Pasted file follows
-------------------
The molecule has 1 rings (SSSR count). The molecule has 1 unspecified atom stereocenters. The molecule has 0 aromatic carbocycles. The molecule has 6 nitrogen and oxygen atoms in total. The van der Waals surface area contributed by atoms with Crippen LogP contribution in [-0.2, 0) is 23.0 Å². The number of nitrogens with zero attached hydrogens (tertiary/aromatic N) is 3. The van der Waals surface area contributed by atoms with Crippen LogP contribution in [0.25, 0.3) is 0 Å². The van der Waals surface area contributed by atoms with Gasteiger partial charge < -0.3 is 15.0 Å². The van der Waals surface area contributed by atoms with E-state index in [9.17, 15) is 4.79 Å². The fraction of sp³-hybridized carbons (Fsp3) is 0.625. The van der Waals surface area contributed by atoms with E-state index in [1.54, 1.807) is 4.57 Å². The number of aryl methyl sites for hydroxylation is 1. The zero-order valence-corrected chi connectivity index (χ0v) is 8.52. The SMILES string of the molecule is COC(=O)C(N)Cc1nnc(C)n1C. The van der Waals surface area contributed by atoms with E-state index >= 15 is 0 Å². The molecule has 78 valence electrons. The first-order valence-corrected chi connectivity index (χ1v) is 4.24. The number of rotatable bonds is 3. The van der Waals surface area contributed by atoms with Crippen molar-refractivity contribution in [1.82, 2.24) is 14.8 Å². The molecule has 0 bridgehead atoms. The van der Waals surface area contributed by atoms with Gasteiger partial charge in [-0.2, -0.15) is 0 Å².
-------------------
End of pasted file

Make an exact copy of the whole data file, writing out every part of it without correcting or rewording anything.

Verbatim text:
The molecule has 1 rings (SSSR count). The molecule has 1 unspecified atom stereocenters. The molecule has 0 aromatic carbocycles. The molecule has 6 nitrogen and oxygen atoms in total. The van der Waals surface area contributed by atoms with Crippen LogP contribution in [-0.2, 0) is 23.0 Å². The number of nitrogens with zero attached hydrogens (tertiary/aromatic N) is 3. The van der Waals surface area contributed by atoms with Crippen LogP contribution in [0.25, 0.3) is 0 Å². The van der Waals surface area contributed by atoms with Gasteiger partial charge < -0.3 is 15.0 Å². The van der Waals surface area contributed by atoms with E-state index in [9.17, 15) is 4.79 Å². The fraction of sp³-hybridized carbons (Fsp3) is 0.625. The van der Waals surface area contributed by atoms with E-state index in [1.54, 1.807) is 4.57 Å². The number of aryl methyl sites for hydroxylation is 1. The zero-order valence-corrected chi connectivity index (χ0v) is 8.52. The SMILES string of the molecule is COC(=O)C(N)Cc1nnc(C)n1C. The van der Waals surface area contributed by atoms with E-state index >= 15 is 0 Å². The molecule has 78 valence electrons. The first-order valence-corrected chi connectivity index (χ1v) is 4.24. The number of rotatable bonds is 3. The van der Waals surface area contributed by atoms with Crippen molar-refractivity contribution in [1.82, 2.24) is 14.8 Å². The molecule has 0 bridgehead atoms. The van der Waals surface area contributed by atoms with Gasteiger partial charge in [-0.2, -0.15) is 0 Å².